# Heisenberg uncertainty principle: Have unusual methods of measuring position (other than photons) been proven equally imprecise?

I'm reading Hawking's A Briefer History of Time and it's explained that Heisenberg demonstrated his uncertainty principle based on fundamental limitations of positional meaurememt by basically bouncing photons off something and measuring how long they take to bounce back. (Maybe I didn't explain that quite right) This uncertainty is so great that to measure position down to the atomic scale would throw off our ability to measure velocity by kilometers. Or something like that.

Hearing this, my immediate thought was: Well wouldn't he have to prove that every other possible method of measuring position suffers the same limitation?

For example, the gravitational pull exerted by an atom is extremely small, and we don't fully understand gravity (haven't proven a theory of quantum gravity). To my knowledge, we haven't invented an instrument to measure the gravitational pull exerted by one particular atom upon another with great precision.

But in the future if we did invent such an instrument, we could, in the vacuum of space, measure the gravitational pull attributed to the atom who's position we desire to measure from three or more points in space, triangulating the measured pulls, and arrive at a precise position for said atom.

It seems to me that to prove the H.U.P. one would also need to prove the imprecision of measuring any other interactive forces between two particles, not just measurement of light. Since we don't have perfect theories of how all the forces work on quantum scales, such proofs, at least for now, seem impossible.

I assume I just misunderstand the problem.

Any system that obeys the Schrodinger equation will be subject to a HUP. In particular, any two measurable variables (operators in QM) which are conjugate to one another will have their own UP. (e.g. position and momentum)

HUP can be proven mathematically within this framework, so the extent to which it applies to the universe is the extent to which the standard framework of QM applies. Of course there are shortcomings to the current model, but as a very well verified theory, it seems likely that there are HUPs that occur in nature. Of course, you point to gravity as a potential complication, and QM doesn't include gravity in a fully satisfactory way right now. But, in the example you give, the effect of gravity of one atom on another is so small compared to the other forces that it's fair to argue that 'physics is understood' in this case and that QM (or QFT) is the right approach.

I'm not sure if there's more to say than this. The idea of proving in an empirical way in which you seem to be demanding is unreasonable in my mind. In a strictly technical sense, it can only be proven mathematically within the context of the theory. QM is the best theory we have for certain circumstances, and in these circumstances, the HUP will apply.

If it's helpful to get some more intuition, the HUP relates to a more general mathematical phenomena that occurs between any two functions for which one is the Fourier transform of the other (known as Parseval's theorem). HUP can be seen as relating to the wave-like nature of the theory of QM.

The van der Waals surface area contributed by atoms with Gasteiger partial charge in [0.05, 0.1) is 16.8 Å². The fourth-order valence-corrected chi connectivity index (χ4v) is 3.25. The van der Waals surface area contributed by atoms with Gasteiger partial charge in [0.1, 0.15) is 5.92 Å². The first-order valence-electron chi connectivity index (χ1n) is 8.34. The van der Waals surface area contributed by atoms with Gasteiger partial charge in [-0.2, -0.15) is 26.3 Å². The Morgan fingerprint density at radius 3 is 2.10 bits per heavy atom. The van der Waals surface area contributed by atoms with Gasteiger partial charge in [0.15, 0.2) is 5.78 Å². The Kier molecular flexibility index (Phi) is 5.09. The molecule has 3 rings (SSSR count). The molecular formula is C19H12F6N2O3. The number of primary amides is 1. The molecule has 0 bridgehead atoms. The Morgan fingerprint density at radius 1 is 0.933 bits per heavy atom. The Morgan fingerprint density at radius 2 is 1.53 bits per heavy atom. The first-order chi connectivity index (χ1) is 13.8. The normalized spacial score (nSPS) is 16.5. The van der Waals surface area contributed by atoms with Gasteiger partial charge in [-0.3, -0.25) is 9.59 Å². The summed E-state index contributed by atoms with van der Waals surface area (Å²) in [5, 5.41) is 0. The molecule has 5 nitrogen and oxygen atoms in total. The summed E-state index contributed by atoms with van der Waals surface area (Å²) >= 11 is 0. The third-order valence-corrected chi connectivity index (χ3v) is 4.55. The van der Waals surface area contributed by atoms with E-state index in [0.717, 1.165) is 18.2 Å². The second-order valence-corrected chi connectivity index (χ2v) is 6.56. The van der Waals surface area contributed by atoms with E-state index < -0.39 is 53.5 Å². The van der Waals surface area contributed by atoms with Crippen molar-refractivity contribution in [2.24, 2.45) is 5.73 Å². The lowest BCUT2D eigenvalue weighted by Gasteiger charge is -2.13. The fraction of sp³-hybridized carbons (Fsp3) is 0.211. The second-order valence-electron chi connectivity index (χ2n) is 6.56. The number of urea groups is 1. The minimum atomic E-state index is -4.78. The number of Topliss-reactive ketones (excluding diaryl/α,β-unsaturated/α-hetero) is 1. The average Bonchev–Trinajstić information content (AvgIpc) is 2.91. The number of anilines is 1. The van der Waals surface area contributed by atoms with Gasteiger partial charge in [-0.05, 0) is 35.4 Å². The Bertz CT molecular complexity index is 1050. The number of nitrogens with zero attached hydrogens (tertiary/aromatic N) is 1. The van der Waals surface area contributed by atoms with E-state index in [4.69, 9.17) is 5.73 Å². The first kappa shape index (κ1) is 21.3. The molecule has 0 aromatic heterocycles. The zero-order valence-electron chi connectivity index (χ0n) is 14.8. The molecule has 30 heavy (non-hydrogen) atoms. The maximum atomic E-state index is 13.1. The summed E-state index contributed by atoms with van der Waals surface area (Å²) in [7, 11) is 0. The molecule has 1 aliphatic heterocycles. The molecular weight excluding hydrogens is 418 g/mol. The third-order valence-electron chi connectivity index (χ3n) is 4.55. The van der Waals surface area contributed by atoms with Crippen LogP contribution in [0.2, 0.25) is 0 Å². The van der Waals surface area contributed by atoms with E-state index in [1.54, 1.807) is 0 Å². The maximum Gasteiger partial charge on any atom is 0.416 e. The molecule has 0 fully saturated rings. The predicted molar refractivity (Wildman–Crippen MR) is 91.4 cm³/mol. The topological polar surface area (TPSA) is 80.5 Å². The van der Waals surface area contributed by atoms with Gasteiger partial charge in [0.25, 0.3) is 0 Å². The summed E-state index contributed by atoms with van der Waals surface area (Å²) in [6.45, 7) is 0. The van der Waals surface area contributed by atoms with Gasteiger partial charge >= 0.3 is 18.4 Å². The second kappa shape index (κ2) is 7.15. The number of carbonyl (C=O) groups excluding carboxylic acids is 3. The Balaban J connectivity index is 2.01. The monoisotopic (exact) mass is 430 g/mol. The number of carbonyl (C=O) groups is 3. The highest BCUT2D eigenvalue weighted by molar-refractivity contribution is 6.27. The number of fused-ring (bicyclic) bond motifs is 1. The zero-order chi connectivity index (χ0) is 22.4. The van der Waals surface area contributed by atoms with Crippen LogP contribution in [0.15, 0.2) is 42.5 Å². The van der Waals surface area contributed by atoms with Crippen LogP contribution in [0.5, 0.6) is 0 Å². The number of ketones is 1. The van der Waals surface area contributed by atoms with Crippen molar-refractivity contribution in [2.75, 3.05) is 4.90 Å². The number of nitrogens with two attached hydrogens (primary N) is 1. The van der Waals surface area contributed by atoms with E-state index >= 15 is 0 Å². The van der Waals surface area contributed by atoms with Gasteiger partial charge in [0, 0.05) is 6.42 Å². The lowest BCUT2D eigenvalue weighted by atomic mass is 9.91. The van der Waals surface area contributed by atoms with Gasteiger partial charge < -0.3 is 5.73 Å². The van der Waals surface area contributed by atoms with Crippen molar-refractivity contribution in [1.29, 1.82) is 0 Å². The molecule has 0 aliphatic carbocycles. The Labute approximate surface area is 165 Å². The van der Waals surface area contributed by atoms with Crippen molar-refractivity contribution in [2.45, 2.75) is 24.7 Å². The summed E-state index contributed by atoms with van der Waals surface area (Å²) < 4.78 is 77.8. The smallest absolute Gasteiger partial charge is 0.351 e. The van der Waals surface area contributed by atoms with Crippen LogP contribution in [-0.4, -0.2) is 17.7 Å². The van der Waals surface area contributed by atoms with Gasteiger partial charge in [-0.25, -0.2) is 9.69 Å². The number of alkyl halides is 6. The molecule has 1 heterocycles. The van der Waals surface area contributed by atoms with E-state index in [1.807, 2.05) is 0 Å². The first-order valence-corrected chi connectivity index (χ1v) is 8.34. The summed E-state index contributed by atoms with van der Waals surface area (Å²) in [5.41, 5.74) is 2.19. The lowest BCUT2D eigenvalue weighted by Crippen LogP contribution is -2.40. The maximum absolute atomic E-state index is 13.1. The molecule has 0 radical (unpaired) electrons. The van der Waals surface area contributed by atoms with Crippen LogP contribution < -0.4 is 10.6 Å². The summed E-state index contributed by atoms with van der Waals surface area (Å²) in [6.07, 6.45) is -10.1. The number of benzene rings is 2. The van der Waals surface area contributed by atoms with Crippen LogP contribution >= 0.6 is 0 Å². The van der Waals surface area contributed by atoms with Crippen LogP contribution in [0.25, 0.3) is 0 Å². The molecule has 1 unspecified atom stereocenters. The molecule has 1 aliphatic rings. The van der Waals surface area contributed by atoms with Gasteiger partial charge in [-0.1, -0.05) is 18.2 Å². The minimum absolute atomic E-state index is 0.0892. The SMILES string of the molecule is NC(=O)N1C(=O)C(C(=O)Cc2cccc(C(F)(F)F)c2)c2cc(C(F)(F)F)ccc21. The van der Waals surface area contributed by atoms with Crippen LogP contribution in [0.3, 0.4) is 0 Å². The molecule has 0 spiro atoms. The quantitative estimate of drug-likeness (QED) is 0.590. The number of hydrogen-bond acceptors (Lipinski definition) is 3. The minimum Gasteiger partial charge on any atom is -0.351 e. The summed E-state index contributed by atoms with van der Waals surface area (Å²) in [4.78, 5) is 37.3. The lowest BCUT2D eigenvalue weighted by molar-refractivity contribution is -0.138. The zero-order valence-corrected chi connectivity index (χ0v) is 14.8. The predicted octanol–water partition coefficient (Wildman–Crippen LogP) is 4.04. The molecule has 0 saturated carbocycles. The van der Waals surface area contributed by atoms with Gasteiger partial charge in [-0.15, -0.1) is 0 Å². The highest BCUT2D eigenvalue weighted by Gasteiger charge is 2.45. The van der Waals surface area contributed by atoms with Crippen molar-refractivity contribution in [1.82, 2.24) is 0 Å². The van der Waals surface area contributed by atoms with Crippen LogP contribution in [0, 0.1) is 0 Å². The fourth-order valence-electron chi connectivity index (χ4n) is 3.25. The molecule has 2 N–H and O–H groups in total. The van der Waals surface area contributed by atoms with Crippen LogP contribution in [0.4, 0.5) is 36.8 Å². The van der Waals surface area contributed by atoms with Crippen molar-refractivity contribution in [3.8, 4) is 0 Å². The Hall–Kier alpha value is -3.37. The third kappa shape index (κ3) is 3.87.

• What I'm curious about is whether there exists a similar explanation for why it's true trying to measure position and velocity by measuring gravitational pull. Or other force interactions with the particle. And if that explanation exists, I'm curious to see it cited so I can understand. Based on your answer, to understand I would have to go learn quantum mechanics math. But Hawking was able to explain the limitation as it relates to light in just a few paragraphs. I'm looking for that kind of explanation, but say, for gravity. Or strong nuclear force. Etc. We could use any force to measure. Jul 14, 2021 at 20:31
• Ok, gotcha. Yeah I'm not aware of a source that does that. Jul 14, 2021 at 21:29
• @johndoe To be clear, Hawking wasn't able to explain it in just a few paragraphs. Hawking told a story in just a few paragraphs. The story illustrates the fact that the HUP is not inconsistent with experience, even though it might seem inconsistent with naive extrapolations of everyday experience. But it's not an explanation. The only real explanation available today is the derivation from the principles of quantum theory, which is necessarily mathematical. Jul 15, 2021 at 0:26
• @ChiralAnomaly I research quantum mechanics every single week. I'm mot good at math, I've never had a college education and when I look at a quantum mechanics equation I see alien text. But I watch every PBS Spacetime video, every Anton Petrov video, and many more, read books by Penrose and Hawking all without ever understanding a single formula. One can understand complex quantum physics concepts without knowing any math at all. And plenty of people explain it in a visual way rather than as a formula. Jul 15, 2021 at 1:41
• @johndoe I applaud your curiosity! My earlier comment was meant to validate what you wrote in the question: "... wouldn't he have to prove that every other possible method of measuring position suffers the same limitation?" You're right. The number of methods of measurement is endless, so clearly we can't prove it by exhaustion. We can explore other methods of measurement to understand how the HUP works out in those specific cases, but that's still just (maybe compelling) evidence, not proof. Jul 15, 2021 at 3:04